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Love is all around
Remembering Mary Tyler Moore
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The death of actress Mary Tyler Moore this week had Americans remembering beloved TV characters and a woman with great talent. In the 1960s she played Laura Petrie on “The Dick Van Dyke Show,” and in the ’70s she was spunky Mary Richards in “The Mary Tyler Moore Show.”

She revolutionized the role of women on television, as Van Dyke recalled, “The funny thing was, after the (Dick Van Dyke) show went off the air, Mary had the reputation of being the wife, the woman who brings the coffee.” All that changed in 1970 with “The Mary Tyler Moore Show,” where she played a woman, single and 30, with a career as an associate producer at a television station.

Moore influenced women such as Oprah Winfrey and Michelle Obama, simply by showing that women can make choices for themselves.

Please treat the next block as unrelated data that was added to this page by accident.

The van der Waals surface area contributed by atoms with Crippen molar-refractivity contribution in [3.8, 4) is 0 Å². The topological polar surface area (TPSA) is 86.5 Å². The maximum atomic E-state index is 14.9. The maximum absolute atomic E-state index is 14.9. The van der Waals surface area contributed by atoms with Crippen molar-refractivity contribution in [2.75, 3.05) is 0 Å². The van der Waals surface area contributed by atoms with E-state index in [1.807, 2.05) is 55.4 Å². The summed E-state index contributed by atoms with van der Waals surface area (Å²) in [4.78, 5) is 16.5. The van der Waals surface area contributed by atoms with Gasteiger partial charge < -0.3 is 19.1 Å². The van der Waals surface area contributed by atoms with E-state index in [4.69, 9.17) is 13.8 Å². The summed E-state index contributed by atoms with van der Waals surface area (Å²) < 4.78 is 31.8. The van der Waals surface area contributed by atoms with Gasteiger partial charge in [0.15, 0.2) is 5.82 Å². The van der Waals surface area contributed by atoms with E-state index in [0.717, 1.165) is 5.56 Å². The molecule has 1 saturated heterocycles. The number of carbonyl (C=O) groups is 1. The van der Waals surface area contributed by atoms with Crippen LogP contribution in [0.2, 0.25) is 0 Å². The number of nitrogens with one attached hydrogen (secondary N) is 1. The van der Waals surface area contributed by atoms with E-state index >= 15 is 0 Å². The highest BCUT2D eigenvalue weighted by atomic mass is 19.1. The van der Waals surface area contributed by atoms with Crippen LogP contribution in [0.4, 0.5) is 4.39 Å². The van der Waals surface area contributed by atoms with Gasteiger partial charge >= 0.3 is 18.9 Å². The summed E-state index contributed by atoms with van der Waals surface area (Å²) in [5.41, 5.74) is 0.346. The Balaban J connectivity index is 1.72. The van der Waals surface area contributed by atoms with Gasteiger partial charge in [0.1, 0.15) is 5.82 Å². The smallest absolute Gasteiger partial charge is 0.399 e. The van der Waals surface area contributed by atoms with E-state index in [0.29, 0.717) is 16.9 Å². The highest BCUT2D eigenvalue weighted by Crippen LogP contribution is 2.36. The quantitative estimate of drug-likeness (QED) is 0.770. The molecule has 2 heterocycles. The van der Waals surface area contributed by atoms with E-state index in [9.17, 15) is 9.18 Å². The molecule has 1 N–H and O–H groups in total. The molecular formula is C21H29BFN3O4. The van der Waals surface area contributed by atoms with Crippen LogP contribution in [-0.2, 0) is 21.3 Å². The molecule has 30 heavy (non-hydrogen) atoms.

The actress herself said she felt that women have a major role as mothers, and that it’s important for mothers to be involved with their children. And so right-wing outlets such as “Conservative Review” say modern feminists “should strive to be like Mary Tyler Moore.” At the same time, liberal pundits such as Samantha Bee could praise her. On her show, Bee said, “Thanks to Mary Tyler Moore, the reason a little Sam Bee could ever think I could do something like this. We are going to make it after all.” Then Bee and others on stage threw their pink protest hats (Google it) into the air in honor of Moore.

Andrea Mitchell, chief foreign affairs correspondent for NBC News, posted a tweet noting, “Mary Tyler Moore influenced my career more than any other TV role model. She indeed turned on the world with her smile.”